This principle became known as the Truman Doctrine.  At the heart of this doctrine was the idea of “Containment” – the U.S. must commit itself to preventing the expansion of communism beyond its existing borders.  In the world outlined by Truman in his speech, any territorial expansion of communism threatened the security and interests of the United States and of non-communist governments and people everywhere.  In a sense the U.S. would serve as a “global policeman,” using its military and economic power to contain communism.

It would be difficult to overstate the importance of the Truman Doctrine, as it would be the backbone of American foreign policy for the next forty years.  The implementation of this Doctrine represented a sharp contrast to U.S. actions following the First World War, when – dashing the hopes of President Woodrow Wilson – the Senate refused to ratify the Treaty of Versailles and the U.S. thereby failed to join the newly created League of Nations, choosing instead a retreat from international affairs and a period of relative “isolation.”

With the Cold War deepening, the U.S. faced a host of challenges in the late 1940s.  One of the first involved Berlin.  At the end of World War II, Germany had been divided into four occupation zones, each administered by one of the wartime Allies (the U.S., Great Britain, France, and the Soviet Union).  Berlin, the former German capital, lay deep within the Soviet zone, and was likewise carved into occupation zones that divided East from West Berlin.  In 1948, the Americans, British, and French began the process of unifying their German occupation zones into what would eventually be known as West Germany.  The Soviets adamantly opposed this action, and in April 1948 began restricting the flow of traffic from western Germany to West Berlin.  On June 24, the Soviets cut off access to West Berlin altogether, leaving more than two million West Berliners without supplies of food, fuel, and other necessities.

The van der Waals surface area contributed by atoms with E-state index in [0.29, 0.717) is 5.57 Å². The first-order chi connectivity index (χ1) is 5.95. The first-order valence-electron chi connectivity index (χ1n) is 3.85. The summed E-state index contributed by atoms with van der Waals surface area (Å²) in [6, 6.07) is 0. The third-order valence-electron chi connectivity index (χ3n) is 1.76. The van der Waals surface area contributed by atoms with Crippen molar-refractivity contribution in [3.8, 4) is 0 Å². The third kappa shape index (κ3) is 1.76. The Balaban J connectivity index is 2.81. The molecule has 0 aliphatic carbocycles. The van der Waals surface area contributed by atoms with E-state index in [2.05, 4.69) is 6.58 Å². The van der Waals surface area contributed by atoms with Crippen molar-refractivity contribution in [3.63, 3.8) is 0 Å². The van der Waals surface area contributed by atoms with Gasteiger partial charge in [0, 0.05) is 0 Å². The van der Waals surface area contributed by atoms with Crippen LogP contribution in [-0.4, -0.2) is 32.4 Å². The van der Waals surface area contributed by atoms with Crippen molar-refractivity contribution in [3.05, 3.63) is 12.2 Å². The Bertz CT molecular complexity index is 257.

The Soviet goal was to force the western Allies either to give up control of West Berlin or give up their plans to unify their zones in western Germany. General Lucius Clay (a native of Marietta, Georgia), the military governor of the U.S. zone in Germany, stated, “When Berlin falls, western Germany will be next.  If we mean . . . to hold Europe against communism, we must not budge.”  President Truman agreed, and the decision was made to supply West Berlin by air.  Initially this seemed impossible, as it would be necessary to deliver 4,500 tons of food alone per day.  But the Allies brought in planes from all over the world, and by October they were delivering 5,000 tons of food daily.  Between June 1948 and May 1949, more than 1.5 million tons of supplies reached West Berlin, amounting to more than one-half ton for each West Berliner.

On May 12, 1949, the Soviets ended the blockade of Berlin.  That same May, a reunified western Germany adopted a constitution, and the newly christened German Federal Republic (West Germany) was functioning by the end of the year.  Also in 1949, the Soviets formed the German Democratic Republic (East Germany).  The division of Germany was thus formalized and would last for more than four decades.  The western Allies granted full sovereignty to West Germany in 1955.

The eventful year of 1949 also witnessed the signing of the North Atlantic Treaty by the U.S. and a number of its allies, thus creating the North Atlantic Treaty Organization.  Under the treaty, an attack on any one of the member nations would be considered an attack on all of them.  In 1950, NATO created an integrated defense force in western Europe.  The Soviets established the Warsaw Pact in 1955, completing the division of Europe into mutually hostile armed camps.

The North Atlantic Treaty represented another sharp break from U.S. history and traditions.  There had long been a distaste among American leaders for “entangling alliances” during peacetime.  Under the mounting pressures of the Cold War, this principle gave way.